Sequence variant detection

Pathogenic sequence variants detected in the eleven cases are listed in Table 1. Pathogenic activating STAT3 mutations were detected in 7 out of 11 cases (64%). In one of the four STAT3 wildtype patients, we detected a truncating mutation of SOCS1 which is predicted to result in activation of the JAK/STAT pathway through loss of negative regulation [14]. Another STAT3 wildtype patient had an activating JAK1 mutation detected as previously described [10]. Finally, one STAT3 wildtype patient (BALCL11) had a novel sequence variant detected in PTPN1 (Thr263Ile). PTPN1 encodes PTP1B which dephosphorylates tyrosine residues and through this mechanism is involved in regulation of intracellular signalling pathways including the JAK/STAT pathway [15]. This variant causes a change in an amino acid which is critical for protein function and is predicted to be deleterious by multiple in silico predictors [16]. Loss of PTPN1 function through mutation has been shown to result in JAK/STAT activation in primary mediastinal B-cell lymphoma and Hodgkin lymphoma [17]. Therefore, in ten out of eleven cases (91%) we observed direct evidence of JAK/STAT activation attributable to sequence variants alone.

Table 1: Sequence variant, copy number changes and TRB characteristics from eleven cases of breast implant associated anaplastic large cell lymphoma (BIA-ALCL)

*confirmed germline, Abbreviations: hom – homozygous, VAF (variant allele frequency).

Patient BALCL11 also had an acquired sequence variant detected in PRKCB (Tyr422Cys). This is a previously undescribed variant that results in an amino acid change in a residue which stabilizes the interaction between PRKCB and diacyglycerol (DAG). Mutations in similarly critical residues have been shown to result in protein kinase β (PKCβ) pathway activation in adult T-cell leukemia/lymphoma (ATLL) [18].

Three pathogenic TP53 variants were detected in two patients. Both patients with TP53 mutations had breast implants inserted after undergoing mastectomy for breast carcinoma. Moreover, both patients had a positive family history of breast cancer. Subsequent testing of germline samples from these patients confirmed the germline origin of the two TP53 variants (c.673-1G>A and Arg249Lys) identified in both cases, BALCL3 and BALCL6 respectively. The TP53 c.673-1G>A mutation affects the canonical splice on the intron 6/exon 7 boundary with functional validation of a splicing defect and has been observed in multiple Li-Fraumeni kindreds [1921]. The TP53 Arg249Lys mutation has not been described in Li-Fraumeni kindreds, however it has been observed multiple times as an acquired variant in diverse malignancies as well as being categorised as non-functional in the TP53 IARC database [22].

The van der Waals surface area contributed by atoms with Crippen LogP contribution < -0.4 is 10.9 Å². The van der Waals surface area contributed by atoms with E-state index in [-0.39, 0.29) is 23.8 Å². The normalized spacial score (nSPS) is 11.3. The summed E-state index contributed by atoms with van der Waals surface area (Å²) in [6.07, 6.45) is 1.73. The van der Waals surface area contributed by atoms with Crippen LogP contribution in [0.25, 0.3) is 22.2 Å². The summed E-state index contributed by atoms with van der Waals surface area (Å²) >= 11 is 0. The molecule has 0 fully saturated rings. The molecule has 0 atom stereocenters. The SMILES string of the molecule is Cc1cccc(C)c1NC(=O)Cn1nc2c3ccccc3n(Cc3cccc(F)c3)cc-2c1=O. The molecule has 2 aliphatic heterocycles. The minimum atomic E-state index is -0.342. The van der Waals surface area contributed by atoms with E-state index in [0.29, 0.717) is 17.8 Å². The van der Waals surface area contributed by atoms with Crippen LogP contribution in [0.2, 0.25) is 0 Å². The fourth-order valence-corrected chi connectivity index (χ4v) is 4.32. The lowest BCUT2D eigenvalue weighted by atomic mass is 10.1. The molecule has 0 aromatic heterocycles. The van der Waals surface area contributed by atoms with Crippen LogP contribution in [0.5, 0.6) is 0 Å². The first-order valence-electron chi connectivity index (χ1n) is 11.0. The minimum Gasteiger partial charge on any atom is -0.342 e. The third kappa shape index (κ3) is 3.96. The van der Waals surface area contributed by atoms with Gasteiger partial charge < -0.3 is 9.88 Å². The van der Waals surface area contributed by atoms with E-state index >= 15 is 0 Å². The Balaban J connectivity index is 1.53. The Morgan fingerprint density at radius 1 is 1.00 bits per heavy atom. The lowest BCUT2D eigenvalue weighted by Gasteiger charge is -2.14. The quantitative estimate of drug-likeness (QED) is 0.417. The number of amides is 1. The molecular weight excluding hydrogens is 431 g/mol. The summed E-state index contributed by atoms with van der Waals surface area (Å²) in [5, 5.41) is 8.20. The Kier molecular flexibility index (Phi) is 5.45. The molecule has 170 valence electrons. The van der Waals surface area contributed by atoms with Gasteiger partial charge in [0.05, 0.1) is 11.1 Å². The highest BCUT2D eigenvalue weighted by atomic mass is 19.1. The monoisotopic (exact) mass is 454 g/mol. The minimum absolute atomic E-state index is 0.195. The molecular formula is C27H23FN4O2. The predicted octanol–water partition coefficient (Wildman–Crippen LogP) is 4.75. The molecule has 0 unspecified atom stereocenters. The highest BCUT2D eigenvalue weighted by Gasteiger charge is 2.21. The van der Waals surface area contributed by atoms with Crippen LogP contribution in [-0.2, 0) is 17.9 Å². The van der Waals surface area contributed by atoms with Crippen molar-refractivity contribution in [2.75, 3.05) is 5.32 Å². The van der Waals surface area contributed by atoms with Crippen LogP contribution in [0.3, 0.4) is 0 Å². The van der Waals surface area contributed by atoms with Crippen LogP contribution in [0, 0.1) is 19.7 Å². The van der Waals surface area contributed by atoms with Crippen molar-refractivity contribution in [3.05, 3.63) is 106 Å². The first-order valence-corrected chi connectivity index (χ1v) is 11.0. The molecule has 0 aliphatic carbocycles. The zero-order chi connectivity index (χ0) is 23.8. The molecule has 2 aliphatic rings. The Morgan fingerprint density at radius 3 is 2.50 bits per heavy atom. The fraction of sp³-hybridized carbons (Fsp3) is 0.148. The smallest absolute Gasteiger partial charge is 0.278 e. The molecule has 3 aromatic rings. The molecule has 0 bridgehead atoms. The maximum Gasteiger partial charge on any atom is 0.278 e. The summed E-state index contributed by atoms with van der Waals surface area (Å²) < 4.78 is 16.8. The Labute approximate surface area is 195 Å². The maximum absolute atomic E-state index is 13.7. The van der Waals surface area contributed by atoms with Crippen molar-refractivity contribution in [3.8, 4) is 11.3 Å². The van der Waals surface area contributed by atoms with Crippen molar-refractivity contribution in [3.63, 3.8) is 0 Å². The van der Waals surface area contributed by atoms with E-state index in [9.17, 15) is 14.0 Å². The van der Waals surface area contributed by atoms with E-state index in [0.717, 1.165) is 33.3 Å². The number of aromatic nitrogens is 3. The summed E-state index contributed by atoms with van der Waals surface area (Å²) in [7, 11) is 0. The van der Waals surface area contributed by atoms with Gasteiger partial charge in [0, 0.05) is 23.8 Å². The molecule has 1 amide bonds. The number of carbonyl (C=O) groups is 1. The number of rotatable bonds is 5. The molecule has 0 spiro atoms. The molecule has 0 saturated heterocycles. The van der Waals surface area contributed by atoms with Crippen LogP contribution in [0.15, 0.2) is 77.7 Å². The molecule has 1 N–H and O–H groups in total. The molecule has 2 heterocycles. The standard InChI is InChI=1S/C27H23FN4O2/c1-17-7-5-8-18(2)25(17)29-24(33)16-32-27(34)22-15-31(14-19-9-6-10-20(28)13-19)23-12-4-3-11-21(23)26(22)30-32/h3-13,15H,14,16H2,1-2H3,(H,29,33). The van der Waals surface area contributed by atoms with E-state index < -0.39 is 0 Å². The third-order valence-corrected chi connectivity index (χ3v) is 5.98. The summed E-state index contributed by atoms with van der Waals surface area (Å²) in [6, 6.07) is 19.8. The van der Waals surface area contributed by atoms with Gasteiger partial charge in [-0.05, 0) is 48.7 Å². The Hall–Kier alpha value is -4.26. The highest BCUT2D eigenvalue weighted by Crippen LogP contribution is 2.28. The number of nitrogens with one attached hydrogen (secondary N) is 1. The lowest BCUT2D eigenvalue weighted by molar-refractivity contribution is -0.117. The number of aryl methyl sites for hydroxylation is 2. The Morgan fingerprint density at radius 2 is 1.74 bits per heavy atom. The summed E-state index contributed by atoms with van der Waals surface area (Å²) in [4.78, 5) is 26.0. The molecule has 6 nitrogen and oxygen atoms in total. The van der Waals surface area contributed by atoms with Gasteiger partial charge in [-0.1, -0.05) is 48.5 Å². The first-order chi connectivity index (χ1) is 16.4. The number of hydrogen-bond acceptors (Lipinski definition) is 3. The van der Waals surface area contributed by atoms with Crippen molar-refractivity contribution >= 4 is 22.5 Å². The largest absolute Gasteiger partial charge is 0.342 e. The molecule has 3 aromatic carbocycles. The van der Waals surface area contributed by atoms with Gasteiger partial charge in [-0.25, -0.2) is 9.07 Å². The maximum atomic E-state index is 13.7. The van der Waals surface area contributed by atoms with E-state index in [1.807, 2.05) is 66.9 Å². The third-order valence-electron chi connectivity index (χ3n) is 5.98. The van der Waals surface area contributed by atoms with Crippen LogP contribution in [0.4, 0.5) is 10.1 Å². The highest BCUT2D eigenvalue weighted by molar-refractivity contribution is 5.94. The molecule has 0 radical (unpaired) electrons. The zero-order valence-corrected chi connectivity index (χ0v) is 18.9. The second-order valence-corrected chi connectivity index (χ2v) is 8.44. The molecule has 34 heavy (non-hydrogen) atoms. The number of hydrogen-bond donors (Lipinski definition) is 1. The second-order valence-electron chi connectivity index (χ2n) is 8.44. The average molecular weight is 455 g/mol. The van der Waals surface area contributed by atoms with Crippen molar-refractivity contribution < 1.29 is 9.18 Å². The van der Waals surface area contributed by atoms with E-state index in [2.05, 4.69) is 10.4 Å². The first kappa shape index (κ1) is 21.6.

Copy number assessment

We focussed our genome wide copy number analysis on recurrent abnormalities (i.e. those occurring in more than one patient) as well as focal (generally <5 Mb or involving single coding genes) deletions and amplifications as these are most likely to provide insights into lymphoma biology. Recurrent and focal copy number changes are shown in Table 1.

A recurrent focally deleted region on chromosome 1p was observed in five cases. Deletions in these five cases involved 1p21-22 with a minimal deleted region (MDR) between nucleotides 92340000 and 94450000 on chromosome 1 (human reference sequence GRCh37 [hg19]; Figure 1). This MDR contains the recently characterised haploinsufficient tumor suppressor gene RPL5 [23].

Five cases of breast implant-associated anaplastic large cell lymphoma with deletion on chromosome 1p involving RPL5.

Figure 1: Five cases of breast implant-associated anaplastic large cell lymphoma with deletion on chromosome 1p involving RPL5.

TP53 and PRDM1 (encoding BLIMP-1) loci were specifically assessed due to the presence of recurrent losses in sALCL [24]. PRDM1 copy number loss was observed in three out of eleven cases (27%) but no TP53 copy number losses were detected.

Focal high-level amplifications were detected in five cases. In two of these cases the focal amplification involved 18q21 (Figure 2). In both cases the amplified genomic segment involved TNFRSF11A (which encodes Receptor Activator of Nuclear Factor κB [RANK]). Immunohistochemistry (IHC) staining for RANK was performed on one of the cases where formalin-fixed, paraffin-embedded (FFPE) tumor material was available (BALCL10). Strong membrane staining of tumor cells was observed (Figure 3A).

Two cases of breast implant-associated anaplastic large cell lymphoma with high level amplification of TNFRSF11A (RANK).

Figure 2: Two cases of breast implant-associated anaplastic large cell lymphoma with high level amplification of TNFRSF11A (RANK).

Figure 3: